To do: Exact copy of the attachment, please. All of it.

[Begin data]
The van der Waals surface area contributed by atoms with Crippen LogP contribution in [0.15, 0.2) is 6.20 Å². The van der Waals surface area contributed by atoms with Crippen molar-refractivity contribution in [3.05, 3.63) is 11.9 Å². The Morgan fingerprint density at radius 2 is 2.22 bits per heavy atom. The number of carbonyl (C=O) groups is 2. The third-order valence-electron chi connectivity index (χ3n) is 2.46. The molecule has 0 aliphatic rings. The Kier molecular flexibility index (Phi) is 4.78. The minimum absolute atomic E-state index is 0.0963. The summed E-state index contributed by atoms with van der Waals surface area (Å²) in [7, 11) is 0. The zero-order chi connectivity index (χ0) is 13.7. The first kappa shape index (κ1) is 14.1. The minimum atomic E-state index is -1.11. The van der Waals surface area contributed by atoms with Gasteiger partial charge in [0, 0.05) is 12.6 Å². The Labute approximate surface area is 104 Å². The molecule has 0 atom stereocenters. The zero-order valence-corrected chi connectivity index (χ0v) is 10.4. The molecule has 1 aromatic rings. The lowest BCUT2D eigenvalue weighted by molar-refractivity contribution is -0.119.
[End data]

The van der Waals surface area contributed by atoms with Crippen LogP contribution in [0.15, 0.2) is 6.20 Å². The van der Waals surface area contributed by atoms with Crippen molar-refractivity contribution in [3.05, 3.63) is 11.9 Å². The Morgan fingerprint density at radius 2 is 2.22 bits per heavy atom. The number of carbonyl (C=O) groups is 2. The third-order valence-electron chi connectivity index (χ3n) is 2.46. The molecule has 0 aliphatic rings. The Kier molecular flexibility index (Phi) is 4.78. The minimum absolute atomic E-state index is 0.0963. The summed E-state index contributed by atoms with van der Waals surface area (Å²) in [7, 11) is 0. The zero-order chi connectivity index (χ0) is 13.7. The first kappa shape index (κ1) is 14.1. The minimum atomic E-state index is -1.11. The van der Waals surface area contributed by atoms with Gasteiger partial charge in [0, 0.05) is 12.6 Å². The Labute approximate surface area is 104 Å². The molecule has 0 atom stereocenters. The zero-order valence-corrected chi connectivity index (χ0v) is 10.4. The molecule has 1 aromatic rings. The lowest BCUT2D eigenvalue weighted by molar-refractivity contribution is -0.119.